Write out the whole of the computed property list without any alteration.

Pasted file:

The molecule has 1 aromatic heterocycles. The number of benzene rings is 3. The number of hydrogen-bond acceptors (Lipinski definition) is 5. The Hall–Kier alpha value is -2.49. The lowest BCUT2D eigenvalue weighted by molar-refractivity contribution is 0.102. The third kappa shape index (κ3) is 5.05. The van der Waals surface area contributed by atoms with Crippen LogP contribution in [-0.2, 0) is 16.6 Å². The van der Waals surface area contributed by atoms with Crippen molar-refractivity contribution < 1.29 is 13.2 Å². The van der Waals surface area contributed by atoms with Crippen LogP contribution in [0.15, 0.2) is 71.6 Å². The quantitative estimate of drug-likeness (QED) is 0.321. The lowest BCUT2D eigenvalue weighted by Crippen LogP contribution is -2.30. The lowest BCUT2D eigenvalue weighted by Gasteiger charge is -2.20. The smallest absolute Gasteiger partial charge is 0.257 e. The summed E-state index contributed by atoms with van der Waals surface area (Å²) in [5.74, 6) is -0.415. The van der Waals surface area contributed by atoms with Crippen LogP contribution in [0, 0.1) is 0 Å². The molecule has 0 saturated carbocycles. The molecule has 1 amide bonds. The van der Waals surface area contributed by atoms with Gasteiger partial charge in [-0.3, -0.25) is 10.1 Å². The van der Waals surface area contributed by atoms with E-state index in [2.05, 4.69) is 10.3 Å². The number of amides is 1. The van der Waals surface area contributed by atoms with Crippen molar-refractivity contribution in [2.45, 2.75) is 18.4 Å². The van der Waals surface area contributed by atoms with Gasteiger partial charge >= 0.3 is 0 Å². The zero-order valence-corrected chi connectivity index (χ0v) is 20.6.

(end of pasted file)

The molecule has 1 aromatic heterocycles. The number of benzene rings is 3. The number of hydrogen-bond acceptors (Lipinski definition) is 5. The Hall–Kier alpha value is -2.49. The lowest BCUT2D eigenvalue weighted by molar-refractivity contribution is 0.102. The third kappa shape index (κ3) is 5.05. The van der Waals surface area contributed by atoms with Crippen LogP contribution in [-0.2, 0) is 16.6 Å². The van der Waals surface area contributed by atoms with Crippen molar-refractivity contribution < 1.29 is 13.2 Å². The van der Waals surface area contributed by atoms with Crippen LogP contribution in [0.15, 0.2) is 71.6 Å². The quantitative estimate of drug-likeness (QED) is 0.321. The lowest BCUT2D eigenvalue weighted by Crippen LogP contribution is -2.30. The lowest BCUT2D eigenvalue weighted by Gasteiger charge is -2.20. The smallest absolute Gasteiger partial charge is 0.257 e. The summed E-state index contributed by atoms with van der Waals surface area (Å²) in [5.74, 6) is -0.415. The van der Waals surface area contributed by atoms with Crippen LogP contribution in [0, 0.1) is 0 Å². The molecule has 0 saturated carbocycles. The molecule has 1 amide bonds. The van der Waals surface area contributed by atoms with Gasteiger partial charge in [-0.3, -0.25) is 10.1 Å². The van der Waals surface area contributed by atoms with E-state index in [2.05, 4.69) is 10.3 Å². The number of amides is 1. The van der Waals surface area contributed by atoms with Crippen molar-refractivity contribution in [2.45, 2.75) is 18.4 Å². The van der Waals surface area contributed by atoms with Gasteiger partial charge >= 0.3 is 0 Å². The zero-order valence-corrected chi connectivity index (χ0v) is 20.6.